Payepot and His People was first published serially by The Western Producer. In 1957 it was published in book form by the Saskatchewan History and Folklore Society. Abel Watetch was a nephew of Chief Payepot and a veteran of World War I. As noted in the introduction to the 1957 edition, Watetch had earlier set down in "fine, clear handwriting" the previously unwritten history of his people, having "assembled many of the recollections of his kin to 'set the record right'." These writings were the basis of the story told here, supplemented by further recollections by Watetch and his friend, Chief Sitting Eagle Changing Position (Harry Ball), documented either on tape or through written correspondence.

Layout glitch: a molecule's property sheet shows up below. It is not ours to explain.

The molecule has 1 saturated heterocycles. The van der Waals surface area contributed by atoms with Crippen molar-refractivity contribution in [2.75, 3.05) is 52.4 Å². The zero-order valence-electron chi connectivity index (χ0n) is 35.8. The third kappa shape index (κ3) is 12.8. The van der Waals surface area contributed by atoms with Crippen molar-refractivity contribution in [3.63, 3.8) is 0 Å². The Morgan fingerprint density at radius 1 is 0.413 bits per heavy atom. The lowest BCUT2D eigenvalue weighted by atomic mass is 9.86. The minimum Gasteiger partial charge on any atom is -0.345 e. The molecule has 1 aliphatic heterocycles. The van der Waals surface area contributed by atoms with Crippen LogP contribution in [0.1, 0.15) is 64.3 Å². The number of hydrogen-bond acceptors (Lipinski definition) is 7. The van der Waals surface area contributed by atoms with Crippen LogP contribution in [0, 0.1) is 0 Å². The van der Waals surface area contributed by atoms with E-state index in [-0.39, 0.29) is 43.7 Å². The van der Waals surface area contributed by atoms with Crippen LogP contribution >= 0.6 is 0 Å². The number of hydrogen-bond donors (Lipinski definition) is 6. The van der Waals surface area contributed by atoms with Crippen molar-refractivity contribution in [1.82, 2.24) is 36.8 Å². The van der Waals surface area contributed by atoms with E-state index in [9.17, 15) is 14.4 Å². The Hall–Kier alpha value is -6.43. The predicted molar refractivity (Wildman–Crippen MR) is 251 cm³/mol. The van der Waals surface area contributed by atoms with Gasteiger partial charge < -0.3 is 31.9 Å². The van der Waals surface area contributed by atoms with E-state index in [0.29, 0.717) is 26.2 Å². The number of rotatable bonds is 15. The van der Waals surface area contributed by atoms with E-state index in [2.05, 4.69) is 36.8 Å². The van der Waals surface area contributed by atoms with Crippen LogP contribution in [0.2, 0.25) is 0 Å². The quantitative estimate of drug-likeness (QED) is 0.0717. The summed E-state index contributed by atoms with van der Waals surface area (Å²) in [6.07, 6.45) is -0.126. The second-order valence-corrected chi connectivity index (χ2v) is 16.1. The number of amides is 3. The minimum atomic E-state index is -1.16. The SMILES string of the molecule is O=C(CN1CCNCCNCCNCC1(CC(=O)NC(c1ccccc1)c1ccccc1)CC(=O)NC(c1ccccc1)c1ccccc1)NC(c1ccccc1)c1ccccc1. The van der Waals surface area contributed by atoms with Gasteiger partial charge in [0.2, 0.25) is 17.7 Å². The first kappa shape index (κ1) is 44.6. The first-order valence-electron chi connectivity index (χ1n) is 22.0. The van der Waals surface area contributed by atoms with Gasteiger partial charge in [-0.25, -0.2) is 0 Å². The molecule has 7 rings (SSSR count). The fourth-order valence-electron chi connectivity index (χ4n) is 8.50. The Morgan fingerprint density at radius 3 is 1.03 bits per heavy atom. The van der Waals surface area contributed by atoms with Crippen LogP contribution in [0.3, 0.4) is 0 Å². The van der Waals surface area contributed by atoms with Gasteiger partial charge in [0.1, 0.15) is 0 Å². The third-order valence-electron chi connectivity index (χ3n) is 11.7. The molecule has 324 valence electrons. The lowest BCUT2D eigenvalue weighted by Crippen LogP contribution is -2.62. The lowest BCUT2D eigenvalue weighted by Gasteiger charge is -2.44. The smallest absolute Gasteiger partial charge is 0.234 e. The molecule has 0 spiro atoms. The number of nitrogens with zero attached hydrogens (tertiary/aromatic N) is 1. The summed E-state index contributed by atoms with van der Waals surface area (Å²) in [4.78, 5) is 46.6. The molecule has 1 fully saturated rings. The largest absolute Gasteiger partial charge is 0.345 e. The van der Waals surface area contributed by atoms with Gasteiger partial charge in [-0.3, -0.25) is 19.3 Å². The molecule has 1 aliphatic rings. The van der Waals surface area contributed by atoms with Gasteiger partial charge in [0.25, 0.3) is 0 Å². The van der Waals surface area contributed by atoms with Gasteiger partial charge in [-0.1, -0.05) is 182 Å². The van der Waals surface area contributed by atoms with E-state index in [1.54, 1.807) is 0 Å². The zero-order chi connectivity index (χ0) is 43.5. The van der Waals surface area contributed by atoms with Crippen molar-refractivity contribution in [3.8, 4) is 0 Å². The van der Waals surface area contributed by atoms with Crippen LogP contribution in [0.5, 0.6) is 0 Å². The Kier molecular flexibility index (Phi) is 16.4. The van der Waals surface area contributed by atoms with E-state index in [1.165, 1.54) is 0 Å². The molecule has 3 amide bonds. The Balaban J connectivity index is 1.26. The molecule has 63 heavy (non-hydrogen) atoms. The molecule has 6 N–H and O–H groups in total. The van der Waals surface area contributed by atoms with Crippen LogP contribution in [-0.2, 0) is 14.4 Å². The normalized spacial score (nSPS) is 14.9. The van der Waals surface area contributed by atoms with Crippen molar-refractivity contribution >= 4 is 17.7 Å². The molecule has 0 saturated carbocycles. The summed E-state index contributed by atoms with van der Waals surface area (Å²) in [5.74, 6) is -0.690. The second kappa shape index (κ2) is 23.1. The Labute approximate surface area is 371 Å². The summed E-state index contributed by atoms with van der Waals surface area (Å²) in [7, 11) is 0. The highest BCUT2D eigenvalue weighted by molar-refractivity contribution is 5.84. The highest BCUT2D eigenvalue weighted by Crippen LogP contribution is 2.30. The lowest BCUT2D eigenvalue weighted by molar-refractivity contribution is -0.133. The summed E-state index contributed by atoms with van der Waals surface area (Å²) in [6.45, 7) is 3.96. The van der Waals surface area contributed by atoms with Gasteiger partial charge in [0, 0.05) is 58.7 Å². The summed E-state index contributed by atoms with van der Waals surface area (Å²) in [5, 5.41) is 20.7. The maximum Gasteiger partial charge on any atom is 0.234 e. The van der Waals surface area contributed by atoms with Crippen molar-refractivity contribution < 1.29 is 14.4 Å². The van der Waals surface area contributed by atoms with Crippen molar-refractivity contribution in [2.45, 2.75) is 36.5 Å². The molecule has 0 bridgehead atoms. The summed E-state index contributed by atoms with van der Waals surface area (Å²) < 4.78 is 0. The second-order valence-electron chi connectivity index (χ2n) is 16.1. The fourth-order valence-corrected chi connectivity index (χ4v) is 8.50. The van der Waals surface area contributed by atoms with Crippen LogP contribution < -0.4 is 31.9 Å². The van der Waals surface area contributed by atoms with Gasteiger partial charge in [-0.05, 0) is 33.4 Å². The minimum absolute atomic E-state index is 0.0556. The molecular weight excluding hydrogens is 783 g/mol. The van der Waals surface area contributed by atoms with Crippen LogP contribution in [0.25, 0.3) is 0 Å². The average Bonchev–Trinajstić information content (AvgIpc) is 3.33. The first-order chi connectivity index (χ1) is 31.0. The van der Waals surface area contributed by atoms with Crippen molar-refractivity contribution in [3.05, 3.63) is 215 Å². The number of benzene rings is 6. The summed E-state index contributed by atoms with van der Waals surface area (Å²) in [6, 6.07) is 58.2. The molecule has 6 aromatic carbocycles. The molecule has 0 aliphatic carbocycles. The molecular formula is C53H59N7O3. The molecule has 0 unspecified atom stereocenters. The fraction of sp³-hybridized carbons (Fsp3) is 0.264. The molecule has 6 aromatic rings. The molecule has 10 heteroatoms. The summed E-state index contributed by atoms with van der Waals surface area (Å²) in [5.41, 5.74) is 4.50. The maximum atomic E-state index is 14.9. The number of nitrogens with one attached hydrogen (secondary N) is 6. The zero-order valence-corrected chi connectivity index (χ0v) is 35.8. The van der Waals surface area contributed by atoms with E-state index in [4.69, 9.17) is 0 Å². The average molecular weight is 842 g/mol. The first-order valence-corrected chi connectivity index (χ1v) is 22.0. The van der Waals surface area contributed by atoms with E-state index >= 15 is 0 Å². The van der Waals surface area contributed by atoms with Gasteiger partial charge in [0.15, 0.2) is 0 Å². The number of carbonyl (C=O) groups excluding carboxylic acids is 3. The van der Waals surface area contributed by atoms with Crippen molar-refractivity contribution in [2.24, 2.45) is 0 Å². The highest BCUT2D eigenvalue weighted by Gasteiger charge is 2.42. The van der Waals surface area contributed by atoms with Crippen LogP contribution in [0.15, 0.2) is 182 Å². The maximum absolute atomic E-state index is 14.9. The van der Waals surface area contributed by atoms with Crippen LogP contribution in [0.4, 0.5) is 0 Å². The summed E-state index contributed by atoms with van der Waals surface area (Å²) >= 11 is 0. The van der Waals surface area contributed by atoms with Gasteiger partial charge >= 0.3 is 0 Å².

Authentic Canadian Content
Authentic Indigenous Text
$14.95

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Postcolonial Sovereignty? The Nisga'a Final Agreement
Authors:
Format: Paperback
Text Content Territories: Indigenous Canadian; First Nations; Nisga'a;

The 1999 Nisga'a agreement covering part of NW British Columbia was truly the first postcolonial land claims settlement in Canada, the author argues. The book analyzes the impact the agreement has on federal/provincial/First Nations relations and in a concise manner examines the major terms of the agreement. She notes that the agreement marks a major departure from previous agreements with First Nations and outlines the opposition, including two court challenges, mounted against the agreement.